Sept. 2 (Bloomberg) -- Syrian rebels urged President Bashar al-Assad’s officers to defect, seeking to swing momentum in the country’s civil war during a lull created by President Barack Obama’s decision to consult Congress on military strikes.
As Obama’s top aides embarked on a campaign to win support for an attack on Syria, a key group fighting to topple Assad said it’s already seeing benefits, including a faster flow of arms, because of the international outrage at his alleged use of chemical weapons. Meanwhile Russia reiterated its skepticism about what the U.S. says is the evidence against Assad, while Obama’s Arab allies stopped short of endorsing unilateral U.S. action. Oil extended declines.
Syrian officers who abandon Assad will get guarantees that “we will protect them and their families,” Mohammed Almustafa, media coordinator for the Free Syrian Army’s leadership, said by phone today from an undisclosed location on the Syria-Turkey border. He said there’s been a surge in defections, and a parallel increase in weapons supplies for the rebels in the past two weeks, with Turkey and “some Arab countries” being especially supportive. The claims couldn’t be verified.
The Syrian rebels have failed to extend initial gains in recent months, when Assad’s forces have been in the ascendant. The deadlock in the 2 1/2-year civil war, whose death toll exceeds 100,000 according to United Nations estimates, has opened divisions among western nations as to the purpose of any military intervention.
Those splits are visible in Washington, where Secretary of State John Kerry yesterday kicked off a campaign to rally support for punitive action against Assad that’s set to continue until at least Sept. 9 when Congress reconvenes.
Kerry invoked hair and blood samples that he said prove Assad’s forces were behind the attack with sarin nerve gas, which the Syrian government denies. Kerry listed the Syrian alongside Adolf Hitler and Saddam Hussein as leaders that have used chemical weapons, and said failure to punish him would be a dereliction of the U.S.’s duty to its friends in the region and to the Syrian people.
“I can’t contemplate that the Congress would turn its back on all of that responsibility,” Kerry said. Syria’s government denies using the weapons.
Some U.S. legislators, such as Arizona Senator John McCain, have pushed for a more aggressive involvement in the Syrian civil war, aimed at removing Assad, and say limited strikes to punish the use of chemical weapons, of the kind Obama and Kerry are advocating, won’t achieve anything.
Others are against all intervention. “I don‘t see American interests involved on either side of this Syrian war,” Kentucky Senator Rand Paul, a potential contender for the Republican presidential nomination in 2016, said yesterday.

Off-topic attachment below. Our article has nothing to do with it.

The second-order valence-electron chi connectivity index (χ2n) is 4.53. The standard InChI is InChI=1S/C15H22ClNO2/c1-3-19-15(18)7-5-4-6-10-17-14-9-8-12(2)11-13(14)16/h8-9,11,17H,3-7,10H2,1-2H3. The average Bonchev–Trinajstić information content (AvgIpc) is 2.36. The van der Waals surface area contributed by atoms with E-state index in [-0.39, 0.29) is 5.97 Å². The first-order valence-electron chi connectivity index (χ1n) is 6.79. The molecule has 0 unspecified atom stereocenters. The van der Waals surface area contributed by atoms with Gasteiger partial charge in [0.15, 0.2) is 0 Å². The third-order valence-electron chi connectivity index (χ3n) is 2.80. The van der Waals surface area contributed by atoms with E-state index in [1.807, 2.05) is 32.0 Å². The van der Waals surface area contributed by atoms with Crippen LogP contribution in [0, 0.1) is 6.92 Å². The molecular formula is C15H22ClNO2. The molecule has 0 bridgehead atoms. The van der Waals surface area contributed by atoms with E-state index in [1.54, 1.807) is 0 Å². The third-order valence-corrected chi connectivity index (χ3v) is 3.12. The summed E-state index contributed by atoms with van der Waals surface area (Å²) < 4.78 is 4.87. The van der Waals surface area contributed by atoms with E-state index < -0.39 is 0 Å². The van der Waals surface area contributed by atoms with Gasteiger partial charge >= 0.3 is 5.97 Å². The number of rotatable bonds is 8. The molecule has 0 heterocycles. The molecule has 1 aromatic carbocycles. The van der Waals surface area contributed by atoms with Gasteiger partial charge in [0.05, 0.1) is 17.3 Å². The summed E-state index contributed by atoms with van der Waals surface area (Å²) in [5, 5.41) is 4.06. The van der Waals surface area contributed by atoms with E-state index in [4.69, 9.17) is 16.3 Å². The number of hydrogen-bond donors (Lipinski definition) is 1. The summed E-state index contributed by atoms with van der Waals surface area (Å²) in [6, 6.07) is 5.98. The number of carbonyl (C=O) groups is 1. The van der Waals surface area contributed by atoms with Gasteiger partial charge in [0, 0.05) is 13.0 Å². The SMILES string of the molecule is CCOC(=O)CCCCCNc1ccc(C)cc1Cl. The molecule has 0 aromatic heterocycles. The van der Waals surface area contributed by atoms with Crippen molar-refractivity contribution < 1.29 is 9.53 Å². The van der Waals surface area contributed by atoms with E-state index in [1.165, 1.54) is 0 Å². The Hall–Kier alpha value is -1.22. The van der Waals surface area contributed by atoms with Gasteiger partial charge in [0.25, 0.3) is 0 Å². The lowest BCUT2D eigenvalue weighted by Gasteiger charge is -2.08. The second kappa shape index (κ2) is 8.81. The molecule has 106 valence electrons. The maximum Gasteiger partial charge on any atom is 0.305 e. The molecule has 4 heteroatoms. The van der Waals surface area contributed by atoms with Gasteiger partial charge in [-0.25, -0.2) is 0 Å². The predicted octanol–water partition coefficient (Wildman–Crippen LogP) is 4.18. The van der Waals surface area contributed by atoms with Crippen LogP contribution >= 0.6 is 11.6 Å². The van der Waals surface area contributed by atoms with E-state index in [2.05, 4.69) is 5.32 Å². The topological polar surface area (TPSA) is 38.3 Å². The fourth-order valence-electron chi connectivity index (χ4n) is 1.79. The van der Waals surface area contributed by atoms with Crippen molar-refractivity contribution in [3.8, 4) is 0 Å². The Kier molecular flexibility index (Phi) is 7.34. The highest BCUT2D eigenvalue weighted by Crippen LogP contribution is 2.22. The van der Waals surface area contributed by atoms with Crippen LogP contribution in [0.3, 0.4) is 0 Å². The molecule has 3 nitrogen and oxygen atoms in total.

Among U.S. allies, Turkey has backed a bigger operation aimed at removing Assad. “Hitting local targets without seeking an ultimate resolution” would only worsen the conditions in Syria, Prime Minister Recep Tayyip Erdogan said late yesterday.
It’s not clear what role Turkey, a NATO member, or other countries might play in a U.S. attack. French President Francois Hollande, who has signaled support, is being pressed by the opposition to give French lawmakers a say in the decision, as Obama and U.K. Prime Minister David Cameron have done.
For Cameron, the outcome was a defeat in Parliament that led him to rule out British involvement. Senior U.K. ministers said today they won’t go back to the legislature for a second vote.
The Arab League, made up mostly of nations that have joined the U.S. in backing the rebels in Syria, late yesterday called on the United Nations to live up to its responsibility under international law to protect Syrian civilians, without explicitly endorsing U.S. military strikes.
Russia, Assad’s ally, remains unconvinced by the evidence that Obama’s government has supplied as proof of Assad’s involvement in the chemical attack, Interfax reported today, citing Foreign Minister Sergei Lavrov.
Russia and China, which also opposes military action in Syria, have a veto in the UN security council, meaning any U.S.- led action in Syria is unlikely to be endorsed by the 15-member body. Assad’s government wrote to the council urging it to block the “absurd use of force,” state news agency SANA reported.
Oil declined for a third day as Obama’s decision to consult Congress eased concern about an immediate attack in a region that supplies about a third of the world’s crude. West Texas Intermediate crude for October delivery fell 0.5 percent at 12:50 p.m. in London.
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